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Realistic and immersive simulations of land, sea, and sky are requisite to the military use of visual simulation for mission planning. Until recently, the simulation of natural environments has been limited first of all by the pixel resolution of visual displays. Visual simulation of those natural environments has also been limited by the scarcity of detailed and accurate physical descriptions of them. Our aim has been to change all that. To this end, many of us have labored in adjacent fields of psych- ogy, engineering, human factors, and computer science. Our efforts in these areas were occasioned by a single question: how distantly can fast-jet pilots discern the aspect angle of an opposing aircraft, in visual simulation? This question needs some ela- ration: it concerns fast jets, because those simulations involve the representation of high speeds over wide swaths of landscape. It concerns pilots, since they begin their careers with above-average acuity of vision, as a population. And it concerns aspect angle, which is as much as to say that the three-dimensional orientation of an opposing aircraft relative to one's own, as revealed by motion and solid form. v vi Preface The single question is by no means simple. It demands a criterion for eye-limiting resolution in simulation. That notion is a central one to our study, though much abused in general discussion. The question at hand, as it was posed in the 1990s, has been accompanied by others.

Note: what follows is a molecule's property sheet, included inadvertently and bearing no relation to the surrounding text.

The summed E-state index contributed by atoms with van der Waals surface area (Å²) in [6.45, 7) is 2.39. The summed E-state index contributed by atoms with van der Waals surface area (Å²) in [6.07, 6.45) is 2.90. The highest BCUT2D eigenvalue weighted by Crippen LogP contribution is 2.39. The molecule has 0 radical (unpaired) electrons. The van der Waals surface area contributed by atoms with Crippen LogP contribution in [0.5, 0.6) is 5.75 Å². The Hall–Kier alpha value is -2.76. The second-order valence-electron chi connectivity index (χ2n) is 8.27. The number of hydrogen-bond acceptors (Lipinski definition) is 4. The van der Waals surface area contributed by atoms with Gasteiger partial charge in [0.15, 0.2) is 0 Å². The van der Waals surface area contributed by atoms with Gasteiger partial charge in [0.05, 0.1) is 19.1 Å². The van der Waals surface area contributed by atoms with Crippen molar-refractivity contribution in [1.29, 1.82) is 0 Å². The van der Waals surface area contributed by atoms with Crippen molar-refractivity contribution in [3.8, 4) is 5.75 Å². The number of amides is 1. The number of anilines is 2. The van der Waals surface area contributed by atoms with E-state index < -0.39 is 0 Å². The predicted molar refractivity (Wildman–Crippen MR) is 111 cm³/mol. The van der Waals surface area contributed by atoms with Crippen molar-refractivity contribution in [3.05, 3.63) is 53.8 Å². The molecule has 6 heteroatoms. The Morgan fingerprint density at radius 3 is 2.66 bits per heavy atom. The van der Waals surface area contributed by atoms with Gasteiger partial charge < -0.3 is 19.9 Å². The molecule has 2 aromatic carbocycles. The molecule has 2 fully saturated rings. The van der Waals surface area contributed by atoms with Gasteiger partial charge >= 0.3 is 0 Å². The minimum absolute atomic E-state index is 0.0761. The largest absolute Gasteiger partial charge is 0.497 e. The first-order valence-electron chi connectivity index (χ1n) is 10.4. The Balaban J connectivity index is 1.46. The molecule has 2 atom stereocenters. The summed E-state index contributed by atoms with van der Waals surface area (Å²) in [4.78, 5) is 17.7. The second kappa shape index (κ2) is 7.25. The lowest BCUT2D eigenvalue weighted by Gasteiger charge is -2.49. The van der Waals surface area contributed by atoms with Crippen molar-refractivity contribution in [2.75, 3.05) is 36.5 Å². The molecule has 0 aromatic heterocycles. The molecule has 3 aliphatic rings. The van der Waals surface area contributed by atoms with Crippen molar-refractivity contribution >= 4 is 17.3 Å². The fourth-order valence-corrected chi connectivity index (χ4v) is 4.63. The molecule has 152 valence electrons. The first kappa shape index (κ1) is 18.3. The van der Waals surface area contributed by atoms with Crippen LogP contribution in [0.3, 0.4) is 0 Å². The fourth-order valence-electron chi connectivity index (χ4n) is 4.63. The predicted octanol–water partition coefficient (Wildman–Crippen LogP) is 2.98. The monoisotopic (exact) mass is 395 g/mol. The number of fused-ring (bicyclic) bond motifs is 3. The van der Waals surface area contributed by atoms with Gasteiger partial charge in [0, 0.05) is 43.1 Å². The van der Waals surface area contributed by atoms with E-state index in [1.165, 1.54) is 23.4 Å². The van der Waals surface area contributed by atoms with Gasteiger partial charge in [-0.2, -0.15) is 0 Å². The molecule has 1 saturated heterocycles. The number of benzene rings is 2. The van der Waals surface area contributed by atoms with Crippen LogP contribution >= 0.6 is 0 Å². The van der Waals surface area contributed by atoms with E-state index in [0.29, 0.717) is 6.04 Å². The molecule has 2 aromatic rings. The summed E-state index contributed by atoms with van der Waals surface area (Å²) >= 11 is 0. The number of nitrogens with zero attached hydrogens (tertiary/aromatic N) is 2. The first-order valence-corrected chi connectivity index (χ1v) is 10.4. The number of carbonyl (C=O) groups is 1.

Release date Australia
March 4th, 2010
Edited by Keith K Niall
Country of Publication
12 Tables, black and white; X, 212 p.
Springer-Verlag New York Inc.
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